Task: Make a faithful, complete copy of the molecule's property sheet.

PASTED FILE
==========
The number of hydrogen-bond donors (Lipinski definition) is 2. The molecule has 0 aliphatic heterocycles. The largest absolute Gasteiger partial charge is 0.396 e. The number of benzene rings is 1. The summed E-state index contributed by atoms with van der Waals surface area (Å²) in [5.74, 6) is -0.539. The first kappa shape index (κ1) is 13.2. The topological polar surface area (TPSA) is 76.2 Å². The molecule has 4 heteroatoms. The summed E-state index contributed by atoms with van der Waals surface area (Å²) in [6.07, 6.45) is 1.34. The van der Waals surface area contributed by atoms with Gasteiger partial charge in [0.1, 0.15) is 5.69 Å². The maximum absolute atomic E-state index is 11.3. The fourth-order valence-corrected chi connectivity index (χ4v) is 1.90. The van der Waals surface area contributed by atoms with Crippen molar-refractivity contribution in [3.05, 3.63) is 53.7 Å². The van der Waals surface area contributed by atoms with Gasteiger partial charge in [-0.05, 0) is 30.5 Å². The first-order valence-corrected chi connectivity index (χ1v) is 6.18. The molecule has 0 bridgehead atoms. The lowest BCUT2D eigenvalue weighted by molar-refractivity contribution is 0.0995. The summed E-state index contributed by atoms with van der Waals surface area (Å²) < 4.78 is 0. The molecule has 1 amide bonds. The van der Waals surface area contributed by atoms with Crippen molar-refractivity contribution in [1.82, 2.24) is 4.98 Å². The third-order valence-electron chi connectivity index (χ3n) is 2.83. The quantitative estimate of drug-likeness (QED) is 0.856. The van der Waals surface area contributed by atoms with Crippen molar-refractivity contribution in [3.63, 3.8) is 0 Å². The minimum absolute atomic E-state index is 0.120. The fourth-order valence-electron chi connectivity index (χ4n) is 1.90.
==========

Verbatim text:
The number of hydrogen-bond donors (Lipinski definition) is 2. The molecule has 0 aliphatic heterocycles. The largest absolute Gasteiger partial charge is 0.396 e. The number of benzene rings is 1. The summed E-state index contributed by atoms with van der Waals surface area (Å²) in [5.74, 6) is -0.539. The first kappa shape index (κ1) is 13.2. The topological polar surface area (TPSA) is 76.2 Å². The molecule has 4 heteroatoms. The summed E-state index contributed by atoms with van der Waals surface area (Å²) in [6.07, 6.45) is 1.34. The van der Waals surface area contributed by atoms with Gasteiger partial charge in [0.1, 0.15) is 5.69 Å². The maximum absolute atomic E-state index is 11.3. The fourth-order valence-corrected chi connectivity index (χ4v) is 1.90. The van der Waals surface area contributed by atoms with Crippen molar-refractivity contribution in [3.05, 3.63) is 53.7 Å². The van der Waals surface area contributed by atoms with Gasteiger partial charge in [-0.05, 0) is 30.5 Å². The first-order valence-corrected chi connectivity index (χ1v) is 6.18. The molecule has 0 bridgehead atoms. The lowest BCUT2D eigenvalue weighted by molar-refractivity contribution is 0.0995. The summed E-state index contributed by atoms with van der Waals surface area (Å²) < 4.78 is 0. The molecule has 1 amide bonds. The van der Waals surface area contributed by atoms with Crippen molar-refractivity contribution in [1.82, 2.24) is 4.98 Å². The third-order valence-electron chi connectivity index (χ3n) is 2.83. The quantitative estimate of drug-likeness (QED) is 0.856. The van der Waals surface area contributed by atoms with Crippen molar-refractivity contribution in [3.63, 3.8) is 0 Å². The minimum absolute atomic E-state index is 0.120. The fourth-order valence-electron chi connectivity index (χ4n) is 1.90.